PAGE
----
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Violence inhibitor dysfunction is a cause of abusive relationships


When entering into any kind of relationship, and especially when it comes to romantic relationships and starting a family, people, as a rule, expect to receive mutual benefits. Of course, there are rarely relationships without flaws and problems that, one way or another, will have to be solved or accepted as they are. But what people definitely do not want from them is harm in any of its forms, including physical and psychological. The problem of abusive relationships has a fairly significant place in our society. It can be given many possible explanations and different solutions. But what we should pay attention to in the first place is the people themselves who seek to harm their close ones.

It is known that the ability to perceive the suffering of other people plays an important role in the inhibition of harm. This is what the Violence Inhibition Mechanism (VIM) model tells us about[1][2]. People with a fully functioning violence inhibitor will obviously be predisposed not to harm others. Often, the very intention to take the actions leading to harm will already cause an aversive reaction and inner resistance in them. And such a reaction will necessarily appear as an unconditioned reflex in response to direct observation of another person's suffering, especially non-verbal distress cues such as sad and fear expressions or crying. The result of violence inhibitor dysfunction in humans is increased levels of instrumental aggression, antisocial behavior, and even psychopathic traits.

Many studies show low levels of happiness and long-term violence in relationships with psychopathic individuals. For example, as one Canadian study of victims of abuse in heterosexual relationships shows, up to 30% of abusers meet the criteria for psychopathy, and it is exactly these people who are the strongest predictors of long-term violence in relationships. Also, due to a dysfunctional violence inhibitor, they easily ignore distress cues from their partners unless they can use them for their own manipulative purposes. For example, by manipulating fear, they can intimidate their partners, force them to have sexual contact, or take substances. And the main conclusion of the study is that psychopathic abusers have the worst effect on the mental health of their partners, leaving them with post-traumatic stress disorder[3].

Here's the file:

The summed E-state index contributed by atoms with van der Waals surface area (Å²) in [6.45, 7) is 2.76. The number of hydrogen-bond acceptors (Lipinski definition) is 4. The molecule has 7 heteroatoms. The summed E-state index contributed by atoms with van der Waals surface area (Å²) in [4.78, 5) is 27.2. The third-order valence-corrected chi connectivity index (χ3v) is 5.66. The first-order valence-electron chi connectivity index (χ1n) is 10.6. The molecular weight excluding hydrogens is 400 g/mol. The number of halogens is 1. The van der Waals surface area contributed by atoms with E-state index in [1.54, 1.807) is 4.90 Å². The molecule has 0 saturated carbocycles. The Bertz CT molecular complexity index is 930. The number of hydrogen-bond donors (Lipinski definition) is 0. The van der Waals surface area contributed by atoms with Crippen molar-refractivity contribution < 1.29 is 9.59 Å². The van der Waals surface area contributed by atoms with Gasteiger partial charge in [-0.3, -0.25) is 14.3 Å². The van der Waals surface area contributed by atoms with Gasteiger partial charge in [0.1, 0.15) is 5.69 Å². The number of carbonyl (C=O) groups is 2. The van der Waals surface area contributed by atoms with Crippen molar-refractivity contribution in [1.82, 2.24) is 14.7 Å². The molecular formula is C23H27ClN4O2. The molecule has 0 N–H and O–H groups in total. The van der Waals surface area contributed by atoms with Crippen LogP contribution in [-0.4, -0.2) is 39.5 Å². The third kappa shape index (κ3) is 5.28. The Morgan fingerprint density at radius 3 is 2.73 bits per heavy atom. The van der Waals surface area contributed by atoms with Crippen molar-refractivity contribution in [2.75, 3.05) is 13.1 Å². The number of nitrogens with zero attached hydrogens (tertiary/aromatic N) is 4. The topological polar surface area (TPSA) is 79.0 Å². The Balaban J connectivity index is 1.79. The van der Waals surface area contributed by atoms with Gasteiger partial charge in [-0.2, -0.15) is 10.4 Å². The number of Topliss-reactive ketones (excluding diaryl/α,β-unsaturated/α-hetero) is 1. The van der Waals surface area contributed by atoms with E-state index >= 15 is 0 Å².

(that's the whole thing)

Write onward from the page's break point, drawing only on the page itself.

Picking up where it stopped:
Another study confirmed that, according to the VIM model, violence by husbands toward their wives is associated with diminished sensitivity to expressions of fear. Also, their psychopathic predispositions were associated with misidentifying fearful expressions as neutral[4]. And one more study found that the presence of callous and unemotional traits in a partner is associated with reduced relationship satisfaction. Antisocial behavior, in turn, is associated with psychological aggression and short relationship duration. And speaking of physical aggression, it is associated with three components of psychopathy at once, including the two already mentioned and impulsivity[5]. The situation is similar with sexual satisfaction; it is lower in those women whose partners have psychopathic traits[6].

A huge review of research on the impact of psychopathy on family and other relationships was made by Professor Liane J. Leedom[7]. It addresses the claim that psychopathic individuals change their partners very easily, so they are characterized by sexual promiscuity and multiple short-term marital relationships. Such a claim is questioned in view of the evidence of psychopathic individuals who maintain long-term relationships and, unfortunately, cause harm to their partners. Relationships with them are often assessed as unsatisfactory, characterized by frequent conflicts and even physical violence. Also, psychopathic individuals tend to stalk their former partners and can behave vindictively when threatened with abandonment. And finally, cheating is common in such relationships.